We would learn more how best to serve our patients by reading more novels than textbooks.

We have lost our way in caring and our “success” in medicine has led us to pursue curing instead.

There are terribly dull courses in medical schools taught by sociologists who try to address the ideas of humanity with terms such as “the biopsychosocial model of health”. This seems to be the art of making the incredibly obvious increasingly complicated and interminably dull.

Having said this I believe we are raising a generation of doctors with great knowledge and decision making but with barely a trace of humanity, and I believe this is happening because we train children to be doctors.

Or maybe they are more fairly called adolescents more interested in drinking, parties and fucking than they are in understanding what they are entering into.

The patients that they deal with come from a world that they have no comprehension of – one filled with fear, pain suffering and loss. This is a world that they will come to understand in their own lives but by careers and personalities they will defend themselves from it till it can no longer be avoided. Many patients will pass through their hands before then.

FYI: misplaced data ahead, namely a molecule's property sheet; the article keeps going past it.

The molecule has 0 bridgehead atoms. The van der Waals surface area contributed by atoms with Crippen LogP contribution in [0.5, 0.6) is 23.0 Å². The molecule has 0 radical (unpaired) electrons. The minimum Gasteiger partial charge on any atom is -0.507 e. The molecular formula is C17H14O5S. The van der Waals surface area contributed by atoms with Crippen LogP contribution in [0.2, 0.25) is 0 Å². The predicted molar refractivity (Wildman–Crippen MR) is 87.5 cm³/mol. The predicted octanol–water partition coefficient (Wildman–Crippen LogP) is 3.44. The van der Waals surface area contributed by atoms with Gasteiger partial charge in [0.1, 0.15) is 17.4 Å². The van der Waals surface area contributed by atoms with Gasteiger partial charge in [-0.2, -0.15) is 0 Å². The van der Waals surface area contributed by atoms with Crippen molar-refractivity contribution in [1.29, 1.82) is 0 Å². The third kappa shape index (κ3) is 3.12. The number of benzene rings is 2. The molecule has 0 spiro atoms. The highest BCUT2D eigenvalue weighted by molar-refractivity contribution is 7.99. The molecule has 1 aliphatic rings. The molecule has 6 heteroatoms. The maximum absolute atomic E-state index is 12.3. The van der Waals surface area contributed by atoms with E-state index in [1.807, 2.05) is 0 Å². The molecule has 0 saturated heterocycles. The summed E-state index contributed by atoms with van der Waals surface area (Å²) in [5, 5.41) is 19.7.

I know this because I was that child training to be a doctor. I still am in many ways.

Two of my best friends trained as doctors in their mid/late twenties with a degree and some life and some pain and comprehension of beauty behind them. I am immensely proud of them for the way they have approached it and the humanity and understanding that they so clearly bring.

I’m not sure what the answer is to this (though a fundamental re-understanding both by society and the medical profession about what medicine is and should be would help…)  but I wonder if graduate entry would make an impact.

Commuter love – #6

Are the folk on the train listening to music with their DJ cans on carrying Bose CD players tucked inside their denims? If they’re listening to 128 Kbps mp3s on their iPod then it’s a bit like drinking 2.99 Tesco Chardonnay from a crystal goblet.

Or maybe they just think they look cool. Blimey I should probably let them know they don’t.


September 2010